Synonymous with starlets, European royalty and the spectacle of the Cannes film festival, the Côte d’Azur has attracted the rich, the famous and the unscrupulous since it was ‘discovered’ by writers and artists in the late nineteenth century. For the English, the French Riviera had provided the solace of a ‘place in the sun’ since the Regency period, lured as they were by mild winters, dazzling sea and sky, and codes of behaviour less oppressive than those demanded at home. An entertaining mix of social and cultural history, here Jim tips his hat to the time when the Riviera was ours.
Immortalized as the author of The Riddle of the Sands, Erskine Childers led a life quite as enigmatic and adventurous as his classic novel. Of Anglo-Irish stock, he was an imperialist who was gradually drawn into the great cause of his day, that of Irish independence. His enthusiasm first took constitutional form; then in 1914 he became the gun-runner who trafficked arms into Dublin to support the forerunner of the IRA; eventually he became the confrere of Eamon de Valera and Michael Collins as principal propagandist for the Republican cause. Caught up in the civil war that followed the break from Westminster, he was executed by the Irish Free State in November 1923. Erskine Childers was the winner of the Marsh Prize for biography and has established itself as the standard work on this remarkable man.
From the Cuban Missile Crisis to the fall of the Berlin Wall, the threat of nuclear Armageddon was an everyday reality. The front line of what Churchill called the ‘balance of terror’ was the submarine forces of the Soviets and the West that were responsible for the delivery of nuclear ballistic missiles targeted on the world’s largest cities. Hundreds of feet beneath the waves, these leviathans vied for supremacy, a supremacy that would signal to their political masters their ability to achieve global dominance – or indeed destruction. Jim’s ground-breaking book follows the careers of six Royal Navy submarine commanders and shows the part they played in bringing the Cold War to a close. In the words of Admiral Sir John Coward, ‘There was a war and we won it.’ It was the winner of the Mountbatten Prize.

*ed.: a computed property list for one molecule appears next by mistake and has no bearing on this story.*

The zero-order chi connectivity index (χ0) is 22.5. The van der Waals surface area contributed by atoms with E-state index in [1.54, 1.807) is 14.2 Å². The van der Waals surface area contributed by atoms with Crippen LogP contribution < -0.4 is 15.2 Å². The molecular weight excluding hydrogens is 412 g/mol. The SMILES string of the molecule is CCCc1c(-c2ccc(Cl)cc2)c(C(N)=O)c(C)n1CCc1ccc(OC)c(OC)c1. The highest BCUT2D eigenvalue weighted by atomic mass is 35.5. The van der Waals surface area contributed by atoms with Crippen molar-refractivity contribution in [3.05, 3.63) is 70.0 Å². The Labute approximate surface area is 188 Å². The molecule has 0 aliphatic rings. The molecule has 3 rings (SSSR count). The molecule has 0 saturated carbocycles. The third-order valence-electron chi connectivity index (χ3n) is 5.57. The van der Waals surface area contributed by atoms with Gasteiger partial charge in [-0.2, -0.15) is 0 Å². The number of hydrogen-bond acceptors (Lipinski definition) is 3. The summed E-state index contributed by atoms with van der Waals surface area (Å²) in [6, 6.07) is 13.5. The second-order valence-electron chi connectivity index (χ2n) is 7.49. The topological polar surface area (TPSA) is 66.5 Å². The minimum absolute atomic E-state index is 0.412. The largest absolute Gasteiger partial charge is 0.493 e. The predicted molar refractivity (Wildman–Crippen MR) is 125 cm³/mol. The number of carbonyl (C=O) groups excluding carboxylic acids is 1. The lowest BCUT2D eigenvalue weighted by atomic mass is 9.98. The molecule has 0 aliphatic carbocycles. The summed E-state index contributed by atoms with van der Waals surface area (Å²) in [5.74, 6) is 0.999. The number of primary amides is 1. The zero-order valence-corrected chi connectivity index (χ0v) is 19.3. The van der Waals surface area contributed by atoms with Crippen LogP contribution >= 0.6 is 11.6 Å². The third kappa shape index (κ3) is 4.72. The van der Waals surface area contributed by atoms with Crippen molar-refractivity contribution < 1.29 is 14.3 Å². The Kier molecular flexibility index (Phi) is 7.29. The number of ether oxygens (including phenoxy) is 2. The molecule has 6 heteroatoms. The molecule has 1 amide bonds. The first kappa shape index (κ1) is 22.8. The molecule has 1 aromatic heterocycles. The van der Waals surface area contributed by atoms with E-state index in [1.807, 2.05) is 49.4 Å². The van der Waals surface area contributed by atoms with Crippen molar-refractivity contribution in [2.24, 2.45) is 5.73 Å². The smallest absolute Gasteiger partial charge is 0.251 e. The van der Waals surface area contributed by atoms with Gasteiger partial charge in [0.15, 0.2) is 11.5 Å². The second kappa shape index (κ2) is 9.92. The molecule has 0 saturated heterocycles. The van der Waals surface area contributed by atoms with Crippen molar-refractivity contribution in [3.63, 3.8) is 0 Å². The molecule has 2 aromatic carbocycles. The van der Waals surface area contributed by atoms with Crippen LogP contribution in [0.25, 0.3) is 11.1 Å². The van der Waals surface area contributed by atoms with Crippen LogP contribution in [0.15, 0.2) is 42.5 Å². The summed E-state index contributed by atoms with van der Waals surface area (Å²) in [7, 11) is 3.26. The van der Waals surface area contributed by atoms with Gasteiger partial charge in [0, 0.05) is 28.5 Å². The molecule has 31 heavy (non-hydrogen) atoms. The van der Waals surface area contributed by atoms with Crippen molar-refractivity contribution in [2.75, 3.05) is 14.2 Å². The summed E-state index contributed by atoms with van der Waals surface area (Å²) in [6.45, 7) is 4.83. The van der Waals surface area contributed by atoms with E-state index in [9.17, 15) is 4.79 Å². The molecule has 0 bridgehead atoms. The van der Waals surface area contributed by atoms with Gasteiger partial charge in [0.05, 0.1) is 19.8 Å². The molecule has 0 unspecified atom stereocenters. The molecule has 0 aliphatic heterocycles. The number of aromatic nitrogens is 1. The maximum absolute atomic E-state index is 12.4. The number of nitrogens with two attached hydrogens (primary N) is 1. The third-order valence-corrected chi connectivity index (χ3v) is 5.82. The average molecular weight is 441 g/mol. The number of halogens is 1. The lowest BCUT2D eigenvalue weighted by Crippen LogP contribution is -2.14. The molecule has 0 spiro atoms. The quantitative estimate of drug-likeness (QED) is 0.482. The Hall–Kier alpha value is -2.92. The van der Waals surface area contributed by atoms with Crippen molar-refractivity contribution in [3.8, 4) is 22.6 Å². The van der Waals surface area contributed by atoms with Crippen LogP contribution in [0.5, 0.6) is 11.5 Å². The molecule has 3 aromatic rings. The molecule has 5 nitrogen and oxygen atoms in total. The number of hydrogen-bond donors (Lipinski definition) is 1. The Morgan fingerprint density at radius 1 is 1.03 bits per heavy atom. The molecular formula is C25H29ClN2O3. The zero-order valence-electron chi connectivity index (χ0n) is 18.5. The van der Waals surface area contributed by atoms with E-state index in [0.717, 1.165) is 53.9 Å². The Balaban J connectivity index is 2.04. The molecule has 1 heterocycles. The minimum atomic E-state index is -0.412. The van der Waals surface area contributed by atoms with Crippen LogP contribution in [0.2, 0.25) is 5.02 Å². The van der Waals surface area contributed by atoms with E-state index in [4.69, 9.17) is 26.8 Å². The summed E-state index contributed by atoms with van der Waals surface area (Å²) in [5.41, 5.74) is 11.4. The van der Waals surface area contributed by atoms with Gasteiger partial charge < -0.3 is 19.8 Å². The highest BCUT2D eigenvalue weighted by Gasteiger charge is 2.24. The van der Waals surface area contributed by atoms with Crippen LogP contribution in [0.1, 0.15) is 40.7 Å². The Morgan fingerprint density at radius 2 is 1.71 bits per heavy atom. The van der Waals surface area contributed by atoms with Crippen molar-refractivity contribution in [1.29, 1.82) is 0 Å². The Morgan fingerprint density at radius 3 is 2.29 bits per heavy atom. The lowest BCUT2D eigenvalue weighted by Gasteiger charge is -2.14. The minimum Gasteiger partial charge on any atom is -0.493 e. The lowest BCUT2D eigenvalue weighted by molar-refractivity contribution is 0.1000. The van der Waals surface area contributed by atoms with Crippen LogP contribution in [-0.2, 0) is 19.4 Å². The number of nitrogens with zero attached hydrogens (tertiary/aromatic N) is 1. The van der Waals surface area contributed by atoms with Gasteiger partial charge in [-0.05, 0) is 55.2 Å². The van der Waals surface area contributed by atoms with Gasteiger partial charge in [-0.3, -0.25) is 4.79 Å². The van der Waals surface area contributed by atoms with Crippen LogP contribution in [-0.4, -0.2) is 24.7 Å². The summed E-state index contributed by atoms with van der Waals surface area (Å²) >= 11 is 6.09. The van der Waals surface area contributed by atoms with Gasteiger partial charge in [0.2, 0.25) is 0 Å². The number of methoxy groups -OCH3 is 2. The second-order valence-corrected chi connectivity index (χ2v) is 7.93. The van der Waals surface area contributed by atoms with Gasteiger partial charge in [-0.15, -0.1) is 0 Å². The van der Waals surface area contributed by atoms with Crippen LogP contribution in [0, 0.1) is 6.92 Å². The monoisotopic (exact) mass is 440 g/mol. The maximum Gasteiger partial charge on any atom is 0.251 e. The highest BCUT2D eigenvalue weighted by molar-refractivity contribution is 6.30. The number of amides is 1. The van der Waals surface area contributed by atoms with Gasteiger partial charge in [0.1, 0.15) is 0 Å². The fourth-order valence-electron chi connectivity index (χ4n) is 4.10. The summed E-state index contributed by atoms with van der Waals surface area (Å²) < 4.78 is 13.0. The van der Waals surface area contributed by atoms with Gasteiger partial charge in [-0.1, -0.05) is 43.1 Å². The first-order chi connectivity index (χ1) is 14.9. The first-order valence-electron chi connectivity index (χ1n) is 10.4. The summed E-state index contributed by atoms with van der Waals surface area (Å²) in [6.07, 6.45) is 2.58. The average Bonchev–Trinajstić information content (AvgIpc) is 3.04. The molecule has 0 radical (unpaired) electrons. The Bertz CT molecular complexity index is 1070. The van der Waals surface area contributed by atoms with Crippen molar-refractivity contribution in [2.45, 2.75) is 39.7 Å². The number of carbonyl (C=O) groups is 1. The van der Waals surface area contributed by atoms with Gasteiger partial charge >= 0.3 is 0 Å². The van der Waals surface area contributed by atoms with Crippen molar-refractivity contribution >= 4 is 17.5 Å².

We Come Unseen
As the British Empire spread across the globe during the nineteenth century, another quieter conquest was going on much nearer home. Gradually the English were taking over the Alps, driving railways through the mountains and introducing, as one diarist out it, those ‘cardinal British institutions – tea, tubs, sanitary appliances, lawn tennis and churches’ to remote villages where previously only a few bold souls had dared to go. This is the story of the English love affair with the Alps. It’s the tale of the seafaring race who were the first to climb the peaks, introduce skating, toboganning and ski-ing to the mountains, and who laid the foundation of the whole winter sports phenomenon.
How the English made the alps
The story of the Alps at war seems a contradiction in terms, yet Europe’s great mountain range played a pivotal part in the Second World War. As Hitler declared, ‘my great plans were forged there,’ much of the war was directed from his ‘eagle’s nest’ in Berchtesgaden, and with the fall of France, Switzerland became an oasis of democracy in a fascist desert – as well as a nest of spies. With great verve and authority, Jim weaves these stories into the definitive account of this neglected theatre of the war. It is a story of how the Alps withstood the Swaztika, culminating in the Allies great armies sweeping through Western Europe, racing the Red Army to the east, to descend on the rumoured Alpine redoubt.
Storming the eagle's nest
It’s 1946. Britain is occupied by a victorious Nazi Germany, and world war is drawing to a close with the Nazis’ defeat of the Soviet Union. All seems lost until the February Rising. Hitler visits London, now no more than a provincial city in the Third Reich – and is assassinated. His death triggers upheaval amongst the Nazis and revolt across Occupied Continental Europe. Caught in the centre of this game of life and death are the two young princesses, Elisabeth and Margaret. What price the lives of the two young women, first and second in line to the throne or not, when weighed against the impact of the newly developed atomic bomb, poised to destroy a major city? What price a Queen’s Ransom? Jim’s debut novel offers a dark, often humorous insight into the bravery, brutality and absurdity of war – and what might have been.
What a powerful and enduring image we have of the Great War and how misleading it is. The great writers of the conflict - Owen, Graves, Sassoon - have embedded the horrors of the Trenches of the Western Front so firmly in folk memory that the other six Fronts of the land war and the war at sea have been forgotten. In his latest book, Jim dramatizes fourteen turning points of the war to explore the different ways in which the Kitchener armies of John French and Douglas Haig vied with the Grand Fleet of David Beatty and John Jellicoe to win the war. With a rich cast of characters matching the epic stories of Ypres, Jutland and the Somme, this is a highly readable, refreshing and surprising take on the war that was intended to end war.